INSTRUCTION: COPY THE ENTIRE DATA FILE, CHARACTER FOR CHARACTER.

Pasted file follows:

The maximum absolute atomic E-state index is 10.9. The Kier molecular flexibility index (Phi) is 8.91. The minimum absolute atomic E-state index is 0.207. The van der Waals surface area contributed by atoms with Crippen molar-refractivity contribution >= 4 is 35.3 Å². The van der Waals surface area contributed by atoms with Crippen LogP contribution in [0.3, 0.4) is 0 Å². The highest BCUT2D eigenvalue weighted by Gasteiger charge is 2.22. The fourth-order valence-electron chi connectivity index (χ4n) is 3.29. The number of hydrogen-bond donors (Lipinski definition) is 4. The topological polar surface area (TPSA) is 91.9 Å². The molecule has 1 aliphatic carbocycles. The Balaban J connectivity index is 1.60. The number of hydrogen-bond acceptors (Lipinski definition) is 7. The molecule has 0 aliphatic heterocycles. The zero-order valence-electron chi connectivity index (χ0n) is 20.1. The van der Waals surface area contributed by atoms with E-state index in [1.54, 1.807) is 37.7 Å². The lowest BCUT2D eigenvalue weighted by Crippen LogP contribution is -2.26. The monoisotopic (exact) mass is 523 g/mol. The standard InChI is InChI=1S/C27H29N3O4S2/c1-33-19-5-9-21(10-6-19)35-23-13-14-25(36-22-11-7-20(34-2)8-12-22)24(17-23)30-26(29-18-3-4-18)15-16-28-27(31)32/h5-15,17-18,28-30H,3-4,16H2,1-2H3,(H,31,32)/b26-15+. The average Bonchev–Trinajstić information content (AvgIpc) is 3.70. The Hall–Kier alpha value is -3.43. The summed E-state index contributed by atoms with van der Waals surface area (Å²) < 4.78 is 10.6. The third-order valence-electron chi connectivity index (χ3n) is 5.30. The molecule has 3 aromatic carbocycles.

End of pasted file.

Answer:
The maximum absolute atomic E-state index is 10.9. The Kier molecular flexibility index (Phi) is 8.91. The minimum absolute atomic E-state index is 0.207. The van der Waals surface area contributed by atoms with Crippen molar-refractivity contribution >= 4 is 35.3 Å². The van der Waals surface area contributed by atoms with Crippen LogP contribution in [0.3, 0.4) is 0 Å². The highest BCUT2D eigenvalue weighted by Gasteiger charge is 2.22. The fourth-order valence-electron chi connectivity index (χ4n) is 3.29. The number of hydrogen-bond donors (Lipinski definition) is 4. The topological polar surface area (TPSA) is 91.9 Å². The molecule has 1 aliphatic carbocycles. The Balaban J connectivity index is 1.60. The number of hydrogen-bond acceptors (Lipinski definition) is 7. The molecule has 0 aliphatic heterocycles. The zero-order valence-electron chi connectivity index (χ0n) is 20.1. The van der Waals surface area contributed by atoms with E-state index in [1.54, 1.807) is 37.7 Å². The lowest BCUT2D eigenvalue weighted by Crippen LogP contribution is -2.26. The monoisotopic (exact) mass is 523 g/mol. The standard InChI is InChI=1S/C27H29N3O4S2/c1-33-19-5-9-21(10-6-19)35-23-13-14-25(36-22-11-7-20(34-2)8-12-22)24(17-23)30-26(29-18-3-4-18)15-16-28-27(31)32/h5-15,17-18,28-30H,3-4,16H2,1-2H3,(H,31,32)/b26-15+. The average Bonchev–Trinajstić information content (AvgIpc) is 3.70. The Hall–Kier alpha value is -3.43. The summed E-state index contributed by atoms with van der Waals surface area (Å²) < 4.78 is 10.6. The third-order valence-electron chi connectivity index (χ3n) is 5.30. The molecule has 3 aromatic carbocycles.